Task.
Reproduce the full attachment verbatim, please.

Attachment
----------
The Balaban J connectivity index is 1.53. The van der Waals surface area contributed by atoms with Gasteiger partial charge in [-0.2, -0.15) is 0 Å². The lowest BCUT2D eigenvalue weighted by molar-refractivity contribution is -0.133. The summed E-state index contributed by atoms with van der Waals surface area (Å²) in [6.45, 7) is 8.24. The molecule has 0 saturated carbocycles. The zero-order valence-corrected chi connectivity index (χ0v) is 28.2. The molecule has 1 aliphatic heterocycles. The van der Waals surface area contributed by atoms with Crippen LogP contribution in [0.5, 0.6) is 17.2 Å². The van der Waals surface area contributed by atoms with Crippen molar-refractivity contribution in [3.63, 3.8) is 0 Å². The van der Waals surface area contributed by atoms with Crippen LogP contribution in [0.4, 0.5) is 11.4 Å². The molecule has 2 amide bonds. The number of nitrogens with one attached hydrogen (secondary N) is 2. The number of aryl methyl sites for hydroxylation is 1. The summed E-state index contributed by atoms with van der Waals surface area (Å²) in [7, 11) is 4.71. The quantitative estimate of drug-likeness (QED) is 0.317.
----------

The Balaban J connectivity index is 1.53. The van der Waals surface area contributed by atoms with Gasteiger partial charge in [-0.2, -0.15) is 0 Å². The lowest BCUT2D eigenvalue weighted by molar-refractivity contribution is -0.133. The summed E-state index contributed by atoms with van der Waals surface area (Å²) in [6.45, 7) is 8.24. The molecule has 0 saturated carbocycles. The zero-order valence-corrected chi connectivity index (χ0v) is 28.2. The molecule has 1 aliphatic heterocycles. The van der Waals surface area contributed by atoms with Crippen LogP contribution in [0.5, 0.6) is 17.2 Å². The van der Waals surface area contributed by atoms with Crippen molar-refractivity contribution in [3.63, 3.8) is 0 Å². The van der Waals surface area contributed by atoms with Crippen LogP contribution in [0.4, 0.5) is 11.4 Å². The molecule has 2 amide bonds. The number of nitrogens with one attached hydrogen (secondary N) is 2. The number of aryl methyl sites for hydroxylation is 1. The summed E-state index contributed by atoms with van der Waals surface area (Å²) in [7, 11) is 4.71. The quantitative estimate of drug-likeness (QED) is 0.317.